The Collaborative International Dictionary of English v.0.48:
partial \par"tial\ (p[aum]r"shal), a. [F., fr. LL. partials, fr.
L. pars, gen. partis, a part; cf. (for sense 1) F. partiel.
See Part, n.]
1. Of, pertaining to, or affecting, a part only; not general
or universal; not total or entire; as, a partial eclipse
of the moon. "Partial dissolutions of the earth." --T.
2. Inclined to favor one party in a cause, or one side of a
question, more then the other; biased; not indifferent;
as, a judge should not be partial.
Ye have been partial in the law. --Mal. ii. 9.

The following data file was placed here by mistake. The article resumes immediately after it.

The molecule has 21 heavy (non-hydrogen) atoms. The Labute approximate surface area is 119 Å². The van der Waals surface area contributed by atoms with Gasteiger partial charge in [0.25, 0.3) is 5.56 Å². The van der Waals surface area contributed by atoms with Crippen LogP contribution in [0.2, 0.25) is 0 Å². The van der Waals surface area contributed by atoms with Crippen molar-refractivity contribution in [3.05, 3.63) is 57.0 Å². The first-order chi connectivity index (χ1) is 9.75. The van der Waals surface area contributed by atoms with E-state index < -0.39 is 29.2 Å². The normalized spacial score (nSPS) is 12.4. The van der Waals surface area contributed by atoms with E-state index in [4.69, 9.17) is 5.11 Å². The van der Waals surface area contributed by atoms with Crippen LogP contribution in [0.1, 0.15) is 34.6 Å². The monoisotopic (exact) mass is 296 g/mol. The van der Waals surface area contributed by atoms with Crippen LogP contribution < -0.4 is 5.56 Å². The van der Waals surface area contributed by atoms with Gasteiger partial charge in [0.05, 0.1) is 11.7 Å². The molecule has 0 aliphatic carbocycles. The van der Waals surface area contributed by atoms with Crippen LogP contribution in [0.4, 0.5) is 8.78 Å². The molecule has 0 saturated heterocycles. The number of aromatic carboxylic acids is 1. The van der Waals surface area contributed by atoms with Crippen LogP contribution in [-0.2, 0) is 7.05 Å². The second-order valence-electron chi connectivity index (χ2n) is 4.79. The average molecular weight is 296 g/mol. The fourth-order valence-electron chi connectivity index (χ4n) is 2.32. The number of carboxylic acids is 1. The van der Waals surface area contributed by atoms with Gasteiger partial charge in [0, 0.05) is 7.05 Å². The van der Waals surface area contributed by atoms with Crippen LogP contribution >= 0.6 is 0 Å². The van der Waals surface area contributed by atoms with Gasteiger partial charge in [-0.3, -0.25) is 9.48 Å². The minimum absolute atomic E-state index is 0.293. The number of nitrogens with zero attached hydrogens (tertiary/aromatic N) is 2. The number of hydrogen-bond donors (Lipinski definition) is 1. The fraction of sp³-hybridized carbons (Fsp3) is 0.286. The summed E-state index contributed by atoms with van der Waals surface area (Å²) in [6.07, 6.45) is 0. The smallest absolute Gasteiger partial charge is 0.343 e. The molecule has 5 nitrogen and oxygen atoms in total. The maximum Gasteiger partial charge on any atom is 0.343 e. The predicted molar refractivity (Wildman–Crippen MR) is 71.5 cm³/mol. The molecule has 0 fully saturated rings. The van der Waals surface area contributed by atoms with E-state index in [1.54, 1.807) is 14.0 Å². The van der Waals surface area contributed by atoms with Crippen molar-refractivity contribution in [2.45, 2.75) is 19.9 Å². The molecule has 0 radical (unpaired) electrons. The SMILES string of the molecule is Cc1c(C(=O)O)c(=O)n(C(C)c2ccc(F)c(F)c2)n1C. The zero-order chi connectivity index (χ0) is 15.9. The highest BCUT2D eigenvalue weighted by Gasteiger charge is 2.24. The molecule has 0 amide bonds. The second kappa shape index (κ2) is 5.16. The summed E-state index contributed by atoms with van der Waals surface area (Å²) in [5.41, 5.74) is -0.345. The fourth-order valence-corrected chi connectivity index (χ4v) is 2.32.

3. Having a predilection for; inclined to favor unreasonably;
foolishly fond. "A partial parent." --Pope.
Not partial to an ostentatious display. --Sir W.
4. (Bot.) Pertaining to a subordinate portion; as, a compound
umbel is made up of a several partial umbels; a leaflet is
often supported by a partial petiole.
Partial differentials, Partial differential coefficients,
Partial differentiation, etc. (of a function of two or more
variables), the differentials, differential coefficients,
differentiation etc., of the function, upon the hypothesis
that some of the variables are for the time constant.
Partial fractions (Alg.), fractions whose sum equals a
Partial tones (Music), the simple tones which in
combination form an ordinary tone; the overtones, or
harmonics, which, blending with a fundamental tone, cause
its special quality of sound, or timbre, or tone color.
See, also, Tone.